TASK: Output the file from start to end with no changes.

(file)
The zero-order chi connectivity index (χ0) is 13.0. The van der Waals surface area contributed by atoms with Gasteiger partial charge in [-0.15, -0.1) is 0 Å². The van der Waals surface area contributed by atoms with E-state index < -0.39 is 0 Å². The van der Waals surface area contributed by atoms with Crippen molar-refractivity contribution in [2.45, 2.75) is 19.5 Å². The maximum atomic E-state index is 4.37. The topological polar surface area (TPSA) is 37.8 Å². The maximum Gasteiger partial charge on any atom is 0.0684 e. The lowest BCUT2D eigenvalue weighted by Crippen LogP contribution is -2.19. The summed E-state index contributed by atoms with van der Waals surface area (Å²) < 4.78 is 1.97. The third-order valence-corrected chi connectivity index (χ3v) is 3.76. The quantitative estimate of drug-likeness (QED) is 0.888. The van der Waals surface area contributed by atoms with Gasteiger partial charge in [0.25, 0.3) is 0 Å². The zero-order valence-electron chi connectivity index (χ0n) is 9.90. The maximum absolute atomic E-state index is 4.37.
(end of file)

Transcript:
The zero-order chi connectivity index (χ0) is 13.0. The van der Waals surface area contributed by atoms with Gasteiger partial charge in [-0.15, -0.1) is 0 Å². The van der Waals surface area contributed by atoms with E-state index < -0.39 is 0 Å². The van der Waals surface area contributed by atoms with Crippen molar-refractivity contribution in [2.45, 2.75) is 19.5 Å². The maximum atomic E-state index is 4.37. The topological polar surface area (TPSA) is 37.8 Å². The maximum Gasteiger partial charge on any atom is 0.0684 e. The lowest BCUT2D eigenvalue weighted by Crippen LogP contribution is -2.19. The summed E-state index contributed by atoms with van der Waals surface area (Å²) < 4.78 is 1.97. The third-order valence-corrected chi connectivity index (χ3v) is 3.76. The quantitative estimate of drug-likeness (QED) is 0.888. The van der Waals surface area contributed by atoms with Gasteiger partial charge in [0.25, 0.3) is 0 Å². The zero-order valence-electron chi connectivity index (χ0n) is 9.90. The maximum absolute atomic E-state index is 4.37.